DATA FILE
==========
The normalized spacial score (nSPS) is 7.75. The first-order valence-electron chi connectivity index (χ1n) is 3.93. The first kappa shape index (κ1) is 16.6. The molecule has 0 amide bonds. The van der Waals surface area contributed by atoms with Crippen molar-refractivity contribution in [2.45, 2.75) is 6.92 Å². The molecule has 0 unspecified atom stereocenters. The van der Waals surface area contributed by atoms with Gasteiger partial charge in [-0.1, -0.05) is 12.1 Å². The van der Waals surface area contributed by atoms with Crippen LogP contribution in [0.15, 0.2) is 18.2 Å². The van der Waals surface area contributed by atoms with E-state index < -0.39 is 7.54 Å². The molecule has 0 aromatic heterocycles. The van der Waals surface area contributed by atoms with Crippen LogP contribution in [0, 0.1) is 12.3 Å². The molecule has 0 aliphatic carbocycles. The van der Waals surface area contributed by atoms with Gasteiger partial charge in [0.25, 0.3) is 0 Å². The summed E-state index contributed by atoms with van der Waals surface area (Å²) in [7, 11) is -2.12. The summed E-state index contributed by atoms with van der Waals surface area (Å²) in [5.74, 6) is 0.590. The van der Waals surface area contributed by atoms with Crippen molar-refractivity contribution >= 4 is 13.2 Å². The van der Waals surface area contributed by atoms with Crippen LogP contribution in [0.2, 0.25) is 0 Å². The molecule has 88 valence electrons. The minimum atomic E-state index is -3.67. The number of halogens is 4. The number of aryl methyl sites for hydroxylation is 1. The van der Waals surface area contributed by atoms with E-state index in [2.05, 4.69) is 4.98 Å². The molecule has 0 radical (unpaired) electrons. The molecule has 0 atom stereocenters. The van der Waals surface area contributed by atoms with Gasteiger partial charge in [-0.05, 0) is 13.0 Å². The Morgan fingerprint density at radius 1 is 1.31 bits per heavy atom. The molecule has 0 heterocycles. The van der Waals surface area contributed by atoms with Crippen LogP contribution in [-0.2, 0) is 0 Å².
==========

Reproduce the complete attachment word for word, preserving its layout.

The normalized spacial score (nSPS) is 7.75. The first-order valence-electron chi connectivity index (χ1n) is 3.93. The first kappa shape index (κ1) is 16.6. The molecule has 0 amide bonds. The van der Waals surface area contributed by atoms with Crippen molar-refractivity contribution in [2.45, 2.75) is 6.92 Å². The molecule has 0 unspecified atom stereocenters. The van der Waals surface area contributed by atoms with Gasteiger partial charge in [-0.1, -0.05) is 12.1 Å². The van der Waals surface area contributed by atoms with Crippen LogP contribution in [0.15, 0.2) is 18.2 Å². The van der Waals surface area contributed by atoms with E-state index < -0.39 is 7.54 Å². The molecule has 0 aromatic heterocycles. The van der Waals surface area contributed by atoms with Crippen LogP contribution in [0, 0.1) is 12.3 Å². The molecule has 0 aliphatic carbocycles. The van der Waals surface area contributed by atoms with Gasteiger partial charge in [0.25, 0.3) is 0 Å². The summed E-state index contributed by atoms with van der Waals surface area (Å²) in [7, 11) is -2.12. The summed E-state index contributed by atoms with van der Waals surface area (Å²) in [5.74, 6) is 0.590. The van der Waals surface area contributed by atoms with Crippen molar-refractivity contribution >= 4 is 13.2 Å². The van der Waals surface area contributed by atoms with Crippen LogP contribution in [0.2, 0.25) is 0 Å². The molecule has 88 valence electrons. The minimum atomic E-state index is -3.67. The number of halogens is 4. The number of aryl methyl sites for hydroxylation is 1. The van der Waals surface area contributed by atoms with E-state index in [2.05, 4.69) is 4.98 Å². The molecule has 0 radical (unpaired) electrons. The molecule has 0 atom stereocenters. The van der Waals surface area contributed by atoms with Gasteiger partial charge in [-0.05, 0) is 13.0 Å². The Morgan fingerprint density at radius 1 is 1.31 bits per heavy atom. The molecule has 0 heterocycles. The van der Waals surface area contributed by atoms with Crippen LogP contribution in [-0.2, 0) is 0 Å².